In accordance with our meta agreement, since one candidate received more votes than the others, we have a new featured language! Throughout March 2021, our Language of the Month, nominated by myself (Bubbler) will be:
What's a Language of the Month?
See the meta post for nominations. In short, during March, those who wish to participate should learn (at least the basics of) Factor, and use it to solve challenges. Participation is completely optional, but is anticipated to be fun!
Information about Factor
The Factor programming language is a concatenative, stack-based programming language with high-level features including dynamic types, extensible syntax, macros, and garbage collection. On a practical side, Factor has a full-featured library, supports many different platforms, and has been extensively documented.
Factor is the modern stack-based practical language. If Forth (LotM of November 2020) was too hard to use because of its low-level-ness and nothing else, Factor is probably the right language for you.
- Factor is functional and object-oriented. Any object or function can be pushed on the data stack. The "object" includes containers (arrays, hashmaps, and the like).
- Factor does not use syntax (if..then..else, for, while) for control flow. Instead, it extensively uses quotations (equivalent of anonymous lambda functions) and higher-order functions. For example, an equivalent of if-statement looks like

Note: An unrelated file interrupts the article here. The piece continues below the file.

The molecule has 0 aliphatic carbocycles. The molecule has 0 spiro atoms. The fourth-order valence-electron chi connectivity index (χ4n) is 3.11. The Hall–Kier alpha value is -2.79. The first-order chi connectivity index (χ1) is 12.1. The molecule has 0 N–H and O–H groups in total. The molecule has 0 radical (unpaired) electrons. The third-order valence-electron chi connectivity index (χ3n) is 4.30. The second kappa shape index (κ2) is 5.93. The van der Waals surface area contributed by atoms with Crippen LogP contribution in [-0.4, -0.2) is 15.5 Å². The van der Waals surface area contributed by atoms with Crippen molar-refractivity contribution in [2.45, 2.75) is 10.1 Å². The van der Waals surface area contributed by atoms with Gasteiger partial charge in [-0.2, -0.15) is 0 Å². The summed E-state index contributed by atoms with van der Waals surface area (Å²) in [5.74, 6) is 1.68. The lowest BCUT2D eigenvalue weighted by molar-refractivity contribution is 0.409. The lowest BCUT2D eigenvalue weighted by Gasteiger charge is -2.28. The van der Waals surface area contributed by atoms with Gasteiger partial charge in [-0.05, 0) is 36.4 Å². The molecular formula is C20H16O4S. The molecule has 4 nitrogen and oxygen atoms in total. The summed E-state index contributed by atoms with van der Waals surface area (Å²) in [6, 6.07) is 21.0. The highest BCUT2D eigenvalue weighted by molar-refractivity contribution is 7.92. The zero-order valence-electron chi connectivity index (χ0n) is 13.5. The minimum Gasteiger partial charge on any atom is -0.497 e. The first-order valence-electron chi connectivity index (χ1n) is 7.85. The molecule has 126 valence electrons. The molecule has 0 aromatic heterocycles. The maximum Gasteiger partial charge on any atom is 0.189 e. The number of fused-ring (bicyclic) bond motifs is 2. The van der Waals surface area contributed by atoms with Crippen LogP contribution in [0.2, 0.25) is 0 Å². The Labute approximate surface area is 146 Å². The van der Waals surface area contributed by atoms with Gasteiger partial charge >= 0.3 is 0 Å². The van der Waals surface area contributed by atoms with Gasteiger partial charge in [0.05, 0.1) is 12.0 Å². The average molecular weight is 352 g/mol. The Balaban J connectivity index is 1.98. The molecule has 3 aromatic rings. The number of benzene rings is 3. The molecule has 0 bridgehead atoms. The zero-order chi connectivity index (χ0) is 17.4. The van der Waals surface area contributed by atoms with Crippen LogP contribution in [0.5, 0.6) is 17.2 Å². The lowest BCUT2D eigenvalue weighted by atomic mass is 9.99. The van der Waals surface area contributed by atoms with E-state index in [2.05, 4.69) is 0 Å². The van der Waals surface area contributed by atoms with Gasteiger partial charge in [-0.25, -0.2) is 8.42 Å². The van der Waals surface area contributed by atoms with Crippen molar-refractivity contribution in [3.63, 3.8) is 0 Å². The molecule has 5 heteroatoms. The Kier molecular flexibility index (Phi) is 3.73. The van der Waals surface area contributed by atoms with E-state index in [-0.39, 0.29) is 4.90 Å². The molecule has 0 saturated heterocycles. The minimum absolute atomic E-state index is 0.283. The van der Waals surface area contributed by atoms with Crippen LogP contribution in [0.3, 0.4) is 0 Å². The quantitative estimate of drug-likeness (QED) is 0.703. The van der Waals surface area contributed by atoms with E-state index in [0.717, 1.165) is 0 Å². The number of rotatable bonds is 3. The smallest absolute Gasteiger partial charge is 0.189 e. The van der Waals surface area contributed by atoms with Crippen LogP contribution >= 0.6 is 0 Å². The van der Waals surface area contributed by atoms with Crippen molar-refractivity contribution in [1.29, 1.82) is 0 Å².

boolean [ true-func ] [ false-func ] if.
- The standard library includes lots of higher-order functions that act on the stack or arrays, which can give a feel of working in Haskell.
- The functional idiom for reusing stack item(s) can give the feel of APL trains or Jelly links.
- When the stack shuffling gets extra cumbersome, you can get away with local variables.
- Factor implements whole numeric tower (bigints, rationals, floats, and complex numbers whose components can be in any of the three real number types).
- Stack safety is enforced by checking the written stack effect against the actual one. It may be a hindrance to golf, but it makes Factor functions easier to debug. And you can ignore it by using a quotation for golfing purposes.
- Despite the verbosity of syntax (space-separated words), Factor is often on par with other practical languages (JS, Python, R) byte-count-wise, thanks to the rich set of library functions.
- It is recommended to install the Factor binary locally to search for the library functions. (Factor binary is available for Windows/Mac/Linux.)
- TIO seems to have a version different from the current stable (0.98), and some things that work locally may not work on TIO. e.g.
tuck ( x y -- y x y )is missing, and
countdoes not load with
- Factor home page, Factor/Learning on Concatenative Wiki
- Tips question
- Chatroom. Ping me (@Bubbler) if you have any questions about Factor.
I (Bubbler) will award
50 × n rep for any user's
n-th Factor answer posted this month, up to
n = 10, maximum 2750 rep in total per user.